Research Software Security Snippets #2
By SSI Fellow Alex Coleman.
A big thank you to Samantha Finnigan, RSE from Durham for helping co-author this post and for advice on content.
In this instalment of Research Software Security Snippets, we're going to talk about secrets! Not those deep and dark things, but rather all those bits of information you need in your code for it to run that you don’t want shared with everyone else.
Secrets and Environments
Let’s start off by defining these secrets. A secret is something like an API key, a password, username, database key or authentication token that your code uses to run, but that is a private piece of information you wouldn’t want to share. Including these secrets publicly in our source code is a bad idea. They expose us to bad actors who could impersonate us to access systems or use APIs we’re paying for (some of a few potential bad examples). Secret leakage is a major cause of security incidents at companies: for example, Uber in 2022 was breached using hard coded admin credentials that allowed attackers to breach their privileged access management platform.
Leaking secrets is very easy to do. Often the biggest mistake can be hard coding them into our source code and (whilst trying to be good and using version control) committing this secret in-source-code into our version history. We might then push that to a public repository, and voila(!), our secret is publicly available on our public source repository!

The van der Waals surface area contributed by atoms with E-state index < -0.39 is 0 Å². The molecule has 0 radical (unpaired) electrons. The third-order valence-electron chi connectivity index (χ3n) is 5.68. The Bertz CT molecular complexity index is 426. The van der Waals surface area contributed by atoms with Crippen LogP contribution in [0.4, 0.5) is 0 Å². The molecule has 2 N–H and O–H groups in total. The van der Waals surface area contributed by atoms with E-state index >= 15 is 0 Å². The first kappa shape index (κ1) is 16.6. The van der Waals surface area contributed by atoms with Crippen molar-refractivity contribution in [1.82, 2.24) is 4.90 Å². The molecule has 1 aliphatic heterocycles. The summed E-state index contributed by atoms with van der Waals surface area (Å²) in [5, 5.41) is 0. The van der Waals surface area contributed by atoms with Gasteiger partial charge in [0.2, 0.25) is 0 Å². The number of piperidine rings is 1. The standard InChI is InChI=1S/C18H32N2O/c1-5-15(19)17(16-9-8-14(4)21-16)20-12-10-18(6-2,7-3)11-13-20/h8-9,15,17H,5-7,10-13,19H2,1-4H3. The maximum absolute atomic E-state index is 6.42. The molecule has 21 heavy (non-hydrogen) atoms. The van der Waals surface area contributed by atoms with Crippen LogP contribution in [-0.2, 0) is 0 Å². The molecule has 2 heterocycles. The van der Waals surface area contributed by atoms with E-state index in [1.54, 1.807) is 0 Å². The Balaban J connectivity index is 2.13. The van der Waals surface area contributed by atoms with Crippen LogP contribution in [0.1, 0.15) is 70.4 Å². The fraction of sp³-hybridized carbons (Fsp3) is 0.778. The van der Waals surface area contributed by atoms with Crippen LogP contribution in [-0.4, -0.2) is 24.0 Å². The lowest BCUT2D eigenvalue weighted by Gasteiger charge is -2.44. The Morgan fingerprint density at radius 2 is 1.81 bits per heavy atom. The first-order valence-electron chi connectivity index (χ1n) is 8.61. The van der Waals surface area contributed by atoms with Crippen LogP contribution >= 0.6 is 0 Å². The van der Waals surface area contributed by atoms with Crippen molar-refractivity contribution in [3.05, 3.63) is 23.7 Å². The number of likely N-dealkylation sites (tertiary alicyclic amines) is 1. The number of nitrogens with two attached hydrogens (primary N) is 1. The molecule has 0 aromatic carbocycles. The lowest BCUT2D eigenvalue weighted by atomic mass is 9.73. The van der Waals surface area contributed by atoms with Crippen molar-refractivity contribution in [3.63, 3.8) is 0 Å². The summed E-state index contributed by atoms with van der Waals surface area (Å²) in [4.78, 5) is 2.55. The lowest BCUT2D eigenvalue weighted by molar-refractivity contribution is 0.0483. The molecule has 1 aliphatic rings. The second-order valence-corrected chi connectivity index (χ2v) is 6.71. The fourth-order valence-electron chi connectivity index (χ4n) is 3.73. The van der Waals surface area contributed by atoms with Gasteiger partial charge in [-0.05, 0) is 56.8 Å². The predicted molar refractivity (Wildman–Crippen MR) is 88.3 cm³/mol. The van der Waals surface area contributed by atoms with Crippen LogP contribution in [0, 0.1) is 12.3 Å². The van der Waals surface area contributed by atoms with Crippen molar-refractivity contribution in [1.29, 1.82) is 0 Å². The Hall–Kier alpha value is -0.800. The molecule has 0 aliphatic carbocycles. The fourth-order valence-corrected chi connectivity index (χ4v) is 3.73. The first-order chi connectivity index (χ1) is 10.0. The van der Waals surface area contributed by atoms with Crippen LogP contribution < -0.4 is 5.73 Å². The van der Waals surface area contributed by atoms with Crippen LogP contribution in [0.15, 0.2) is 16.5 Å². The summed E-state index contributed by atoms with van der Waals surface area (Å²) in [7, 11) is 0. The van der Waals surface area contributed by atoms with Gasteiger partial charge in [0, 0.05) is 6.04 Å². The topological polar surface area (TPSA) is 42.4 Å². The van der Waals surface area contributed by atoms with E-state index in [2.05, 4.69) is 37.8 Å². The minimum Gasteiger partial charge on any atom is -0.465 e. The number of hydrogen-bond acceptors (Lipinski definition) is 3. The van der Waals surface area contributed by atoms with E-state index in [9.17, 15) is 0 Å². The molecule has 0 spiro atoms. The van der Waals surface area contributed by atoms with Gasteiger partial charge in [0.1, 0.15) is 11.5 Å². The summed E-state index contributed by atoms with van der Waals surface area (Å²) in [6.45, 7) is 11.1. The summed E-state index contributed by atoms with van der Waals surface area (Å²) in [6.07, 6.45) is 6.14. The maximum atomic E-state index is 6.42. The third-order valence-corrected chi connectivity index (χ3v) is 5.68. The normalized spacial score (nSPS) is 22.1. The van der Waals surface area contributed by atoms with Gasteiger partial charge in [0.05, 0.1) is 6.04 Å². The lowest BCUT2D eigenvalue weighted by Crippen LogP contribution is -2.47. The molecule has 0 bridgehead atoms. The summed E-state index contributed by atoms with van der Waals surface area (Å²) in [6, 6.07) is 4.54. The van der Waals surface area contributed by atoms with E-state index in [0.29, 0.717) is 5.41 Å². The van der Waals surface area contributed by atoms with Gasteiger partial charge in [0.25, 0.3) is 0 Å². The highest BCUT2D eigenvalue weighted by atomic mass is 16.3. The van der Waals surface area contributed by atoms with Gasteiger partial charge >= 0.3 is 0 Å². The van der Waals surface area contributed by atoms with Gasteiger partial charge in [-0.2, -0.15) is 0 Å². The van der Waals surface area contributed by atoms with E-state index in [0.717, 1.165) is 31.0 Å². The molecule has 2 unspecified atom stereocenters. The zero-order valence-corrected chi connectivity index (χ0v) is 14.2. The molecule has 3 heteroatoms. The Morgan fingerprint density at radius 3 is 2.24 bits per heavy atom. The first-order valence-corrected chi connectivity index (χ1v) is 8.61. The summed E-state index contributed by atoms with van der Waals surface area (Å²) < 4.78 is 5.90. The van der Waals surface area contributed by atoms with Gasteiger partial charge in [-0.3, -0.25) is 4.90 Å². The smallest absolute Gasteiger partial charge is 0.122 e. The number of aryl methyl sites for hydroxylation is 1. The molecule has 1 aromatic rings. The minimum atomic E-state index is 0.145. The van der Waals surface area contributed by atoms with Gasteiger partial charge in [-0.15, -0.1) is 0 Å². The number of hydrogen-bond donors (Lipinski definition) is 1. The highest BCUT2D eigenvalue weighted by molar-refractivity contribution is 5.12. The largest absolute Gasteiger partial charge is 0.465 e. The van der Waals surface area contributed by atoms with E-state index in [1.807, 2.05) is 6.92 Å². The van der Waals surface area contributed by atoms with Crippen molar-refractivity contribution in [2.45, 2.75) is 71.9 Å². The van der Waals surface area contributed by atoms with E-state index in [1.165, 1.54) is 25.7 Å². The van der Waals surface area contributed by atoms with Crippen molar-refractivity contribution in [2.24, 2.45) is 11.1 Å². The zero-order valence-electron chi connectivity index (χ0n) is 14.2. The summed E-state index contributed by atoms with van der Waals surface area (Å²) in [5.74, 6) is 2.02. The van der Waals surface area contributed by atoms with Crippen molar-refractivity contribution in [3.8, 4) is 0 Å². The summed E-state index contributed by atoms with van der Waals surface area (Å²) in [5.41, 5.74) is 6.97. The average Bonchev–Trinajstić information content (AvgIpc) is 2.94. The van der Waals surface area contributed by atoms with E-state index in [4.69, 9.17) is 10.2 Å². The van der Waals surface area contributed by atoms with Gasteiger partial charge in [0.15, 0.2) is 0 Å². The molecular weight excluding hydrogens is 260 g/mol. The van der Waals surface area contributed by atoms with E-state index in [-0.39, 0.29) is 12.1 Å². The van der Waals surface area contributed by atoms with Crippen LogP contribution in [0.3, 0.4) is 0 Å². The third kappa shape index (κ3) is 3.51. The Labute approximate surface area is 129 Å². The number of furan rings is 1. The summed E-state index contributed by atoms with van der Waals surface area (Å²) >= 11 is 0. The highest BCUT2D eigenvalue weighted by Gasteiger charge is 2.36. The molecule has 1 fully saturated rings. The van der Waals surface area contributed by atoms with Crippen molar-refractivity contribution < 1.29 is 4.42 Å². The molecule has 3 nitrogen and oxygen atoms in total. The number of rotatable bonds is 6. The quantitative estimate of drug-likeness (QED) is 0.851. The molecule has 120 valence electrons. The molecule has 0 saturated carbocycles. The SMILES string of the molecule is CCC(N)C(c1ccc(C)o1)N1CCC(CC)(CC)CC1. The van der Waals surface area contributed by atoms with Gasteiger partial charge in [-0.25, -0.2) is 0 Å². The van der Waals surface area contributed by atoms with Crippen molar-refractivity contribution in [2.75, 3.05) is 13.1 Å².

Another way that secrets leak is through tools such as Docker. Docker is a containerisation tool that allows us to bundle software and its dependencies (including operating system dependencies) into a container we can share with others. In Docker we might use things like environment variables (more on those below) to manage secrets that allow our software to connect to a service, like a database, but these environment variables are still encoded within the container and anyone can view them if we make the container publicly available through a container repository such as Docker Hub.
Secrets are a really easy thing to accidentally share when we’re first learning about using version control tools like git. We’re trying our hardest to keep things versioned, and accidentally commit a file containing our secret. Once the file is in our git history it can be difficult/painful to extract it (especially if we don’t realise this immediately). The first thing to do when using secrets within our code is to separate them from our source code. Secrets shouldn’t live within our code, it’s much better to find a way to inject them when our code runs.
Separating code and secrets: Environment variables
The classic way to do this is with environment variables. Environment variables are named key/value pairs that exist within the system environment. We can retrieve the value using the environment variable name because they’re set outside our program. They have been historically used as a method for storing secrets which we can retrieve in our code:# main.py import os print(os.environ[“TEST”]) $ export TEST=magic-key $ python main.py magic-key